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Do we really need 12 years of schooling?

Hamad Obaid Al Mansoori
Filed on April 6, 2020

(KT file photo)

In today's world, the accumulation of information does not create knowledge, but rather increases the burden on memory

Years ago, I was on a trip to South Korea. I was accompanied by a high-ranking educational official who too was an Arab. I asked him a question that seemed to surprised him. Why do our children have to spend 12 years in school? I mean, why exactly 12 years? The question was simple and intuitive, but the official did not have an answer. Sometimes, intuitive questions are more difficult to answer than, say, solve physics equations.
I posed the same question to educational officials on several occasions. Why 12 years of school? The response was always the same: Your question did not occur to us ever. No one seems to know the secret of number 12. Is it just a practice we have inherited, perhaps? What about the educational curricula? A lot of it just feels like a burden. If a student was asked to name the capital of Ivory Coast, he would resort to Google. He would do the same if asked about metallic and non-metallic elements! Nobody is likely to search through the books of geography and chemistry.
In today's world, the accumulation of information does not create knowledge, but rather increases the burden on memory. Information is important for life and progress. This does not apply to geography and history alone, but also mathematics. Is there anyone who uses applied calculus at work? If the answer is yes, then the number of these people would be very few. As for those who need statistics, their number would be high and would increase every day in the era of digital data.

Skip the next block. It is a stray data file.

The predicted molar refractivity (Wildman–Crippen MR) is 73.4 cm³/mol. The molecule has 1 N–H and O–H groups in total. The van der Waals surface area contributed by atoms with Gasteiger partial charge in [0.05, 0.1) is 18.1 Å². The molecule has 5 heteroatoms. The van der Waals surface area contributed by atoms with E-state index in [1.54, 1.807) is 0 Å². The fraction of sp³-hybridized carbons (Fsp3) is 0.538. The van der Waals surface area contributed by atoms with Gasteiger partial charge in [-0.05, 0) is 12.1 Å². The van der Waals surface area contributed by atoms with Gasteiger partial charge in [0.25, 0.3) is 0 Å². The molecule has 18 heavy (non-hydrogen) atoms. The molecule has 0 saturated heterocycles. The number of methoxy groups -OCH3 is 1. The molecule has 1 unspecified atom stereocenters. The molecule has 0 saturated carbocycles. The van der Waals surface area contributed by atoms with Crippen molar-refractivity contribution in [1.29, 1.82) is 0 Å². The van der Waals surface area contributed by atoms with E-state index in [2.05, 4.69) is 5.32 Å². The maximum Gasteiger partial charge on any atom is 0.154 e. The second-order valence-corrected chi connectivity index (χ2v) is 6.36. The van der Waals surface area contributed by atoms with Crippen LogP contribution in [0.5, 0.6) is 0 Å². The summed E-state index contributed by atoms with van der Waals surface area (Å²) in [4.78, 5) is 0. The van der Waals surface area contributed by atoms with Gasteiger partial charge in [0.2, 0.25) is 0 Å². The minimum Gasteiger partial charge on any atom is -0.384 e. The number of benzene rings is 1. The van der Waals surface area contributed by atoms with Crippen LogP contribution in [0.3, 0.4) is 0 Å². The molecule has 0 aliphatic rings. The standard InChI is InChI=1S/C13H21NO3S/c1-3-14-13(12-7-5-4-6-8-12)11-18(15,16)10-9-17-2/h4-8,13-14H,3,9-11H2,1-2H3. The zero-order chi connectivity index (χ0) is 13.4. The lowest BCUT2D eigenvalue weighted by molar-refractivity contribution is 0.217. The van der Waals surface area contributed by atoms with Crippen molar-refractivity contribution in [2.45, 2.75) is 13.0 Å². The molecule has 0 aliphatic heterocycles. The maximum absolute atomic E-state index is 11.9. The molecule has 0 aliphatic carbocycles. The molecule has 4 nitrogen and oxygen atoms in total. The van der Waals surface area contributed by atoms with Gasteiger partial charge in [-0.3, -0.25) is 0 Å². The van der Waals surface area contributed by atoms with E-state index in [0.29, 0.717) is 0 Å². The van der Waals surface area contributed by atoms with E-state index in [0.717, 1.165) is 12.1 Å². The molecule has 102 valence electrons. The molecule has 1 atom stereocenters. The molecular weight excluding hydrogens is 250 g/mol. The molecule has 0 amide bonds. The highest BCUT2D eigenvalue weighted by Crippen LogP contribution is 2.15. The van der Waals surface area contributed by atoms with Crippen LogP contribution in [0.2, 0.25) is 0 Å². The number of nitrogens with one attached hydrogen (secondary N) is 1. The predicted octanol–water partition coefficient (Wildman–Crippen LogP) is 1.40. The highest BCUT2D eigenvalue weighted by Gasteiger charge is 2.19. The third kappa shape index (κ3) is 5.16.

The educational process has always been based on teaching what is already known; that is, things that have been tested and proven true. This educational system is a thing of the past; this was relevant when children lived a life similar to that of their parents. Nowadays, no one thinks that the future would be the same as present. We can easily predict that life will change dramatically in the future.
To sum up: The world today is moving towards an educational system that prepares generations to deal with the unknown, not the known. In the UAE, we are heading there. We are at the heart of knowledge transformations, and at its forefront.
Hamad Obaid Al Mansoori is the Director General of Telecommunications Regulatory Authority of the UAE 


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